East Semitic languages

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The East Semitic languages are one of three divisions of the Semitic languages. The East Semitic group is attested by three distinct languages, Akkadian, Eblaite and possibly Kishite all of which have been long extinct.[3][2][4][5][6][7] They were influenced by the non-Semitic Sumerian language and adopted cuneiform writing.

East Semitic
formerly Mesopotamia
Linguistic classificationAfro-Asiatic
Approximate historical distribution of Semitic languages. East Semitic in green.

East Semitic languages stand apart from other Semitic languages, traditionally called West Semitic, in a number of respects: historically, it is believed that this linguistic situation came about as speakers of East Semitic languages wandered further east, settling in Mesopotamia during the third millennium BCE, as attested by Akkadian texts from this period. By the beginning of the second millennium BCE, East Semitic languages, in particular Akkadian, had come to dominate the region.


Modern understanding of the phonology of East Semitic languages can only be derived from careful study of written texts and comparison with the reconstructed Proto-Semitic. Most striking is the reduction of the inventory of back consonants, that is velar and pharyngeal fricatives, as well as glottals. Akkadian only preserves *ḫ and (partly) *ḥ as a single phoneme transcribed and usually reconstructed as a voiceless velar or uvular fricative. The sounds , *h, *ʿ, have all been lost. Their elision appears to give rise to the presence of an e vowel, where it is not found in other Semitic languages (for example, Akk. bēl 'master' < PS. *ba‘al). It also appears that the series of interdental fricatives became sibilants (for example, Akk. šalšu 'three' < PS. *ṯalaṯ). However, the exact phonological make-up of the languages is not fully known, and the absence of features may have been the result of the inadequacies of Sumerian orthography to describe the sounds of Semitic languages rather than their real absence.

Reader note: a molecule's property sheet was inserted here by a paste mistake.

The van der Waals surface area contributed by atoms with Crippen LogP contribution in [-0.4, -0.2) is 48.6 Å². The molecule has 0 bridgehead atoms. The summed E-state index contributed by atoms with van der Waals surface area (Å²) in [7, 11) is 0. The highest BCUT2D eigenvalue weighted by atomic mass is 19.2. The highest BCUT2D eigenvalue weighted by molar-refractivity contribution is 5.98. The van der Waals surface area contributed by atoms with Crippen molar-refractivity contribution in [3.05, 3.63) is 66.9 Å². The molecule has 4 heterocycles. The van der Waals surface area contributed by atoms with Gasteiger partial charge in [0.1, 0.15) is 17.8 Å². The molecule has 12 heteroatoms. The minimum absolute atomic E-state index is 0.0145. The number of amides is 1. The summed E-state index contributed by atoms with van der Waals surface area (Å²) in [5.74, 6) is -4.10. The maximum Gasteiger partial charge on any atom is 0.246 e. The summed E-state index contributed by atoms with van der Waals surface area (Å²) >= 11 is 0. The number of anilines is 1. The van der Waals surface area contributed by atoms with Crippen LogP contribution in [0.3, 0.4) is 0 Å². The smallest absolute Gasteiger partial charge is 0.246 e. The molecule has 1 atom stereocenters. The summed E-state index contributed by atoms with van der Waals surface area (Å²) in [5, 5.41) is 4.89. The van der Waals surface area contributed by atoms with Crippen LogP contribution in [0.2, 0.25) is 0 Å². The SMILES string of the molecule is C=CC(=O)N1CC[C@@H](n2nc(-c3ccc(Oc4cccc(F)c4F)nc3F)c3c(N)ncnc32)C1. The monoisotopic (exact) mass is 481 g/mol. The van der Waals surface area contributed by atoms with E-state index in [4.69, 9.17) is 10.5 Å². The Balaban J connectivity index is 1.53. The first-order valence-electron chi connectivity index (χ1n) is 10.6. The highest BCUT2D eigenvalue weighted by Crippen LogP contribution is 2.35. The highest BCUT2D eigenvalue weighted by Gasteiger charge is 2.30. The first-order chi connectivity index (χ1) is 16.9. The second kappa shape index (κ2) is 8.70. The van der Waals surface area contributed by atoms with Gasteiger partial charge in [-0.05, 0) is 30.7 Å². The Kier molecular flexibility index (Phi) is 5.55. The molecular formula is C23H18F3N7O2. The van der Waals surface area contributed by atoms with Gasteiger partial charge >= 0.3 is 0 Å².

The word order in East Semitic may also have been influenced by Sumerian, being subject–object–verb rather than the West Semitic verb–subject–object order.


  1. ^ Benjamin Read Foster; Karen Polinger Foster (2009). Civilizations of Ancient Iraq. p. 40. ISBN 978-0691137223.
  2. ^ a b Rebecca Hasselbach (2005). Sargonic Akkadian: A Historical and Comparative Study of the Syllabic Texts. p. 3. ISBN 9783447051729.
  3. ^ Benjamin Read Foster; Karen Polinger Foster (2009). Civilizations of Ancient Iraq. p. 40. ISBN 978-0691137223.
  4. ^ I. E. S. Edwards; C. J. Gadd; N. G. L. Hammond (1971-10-31). The Cambridge Ancient History. Cambridge University Press. p. 100. ISBN 9780521077910.
  5. ^ Lauren Ristvet (2014). Ritual, Performance, and Politics in the Ancient Near East. p. 217. ISBN 9781107065215.
  6. ^ Donald P. Hansen; Erica Ehrenberg (2002). Leaving No Stones Unturned: Essays on the Ancient Near East and Egypt in Honor of Donald P. Hansen. p. 133. ISBN 9781575060552.
  7. ^ Lucy Wyatt (2010-01-16). Approaching Chaos: Could an Ancient Archetype Save C21st Civilization?. p. 120. ISBN 9781846942556.
  • Huehnergard, J. 1995. “Semitic Languages.” Pp. 2117–2134 in Civilizations of the Ancient Near East. Jack Sasson (editor). New York.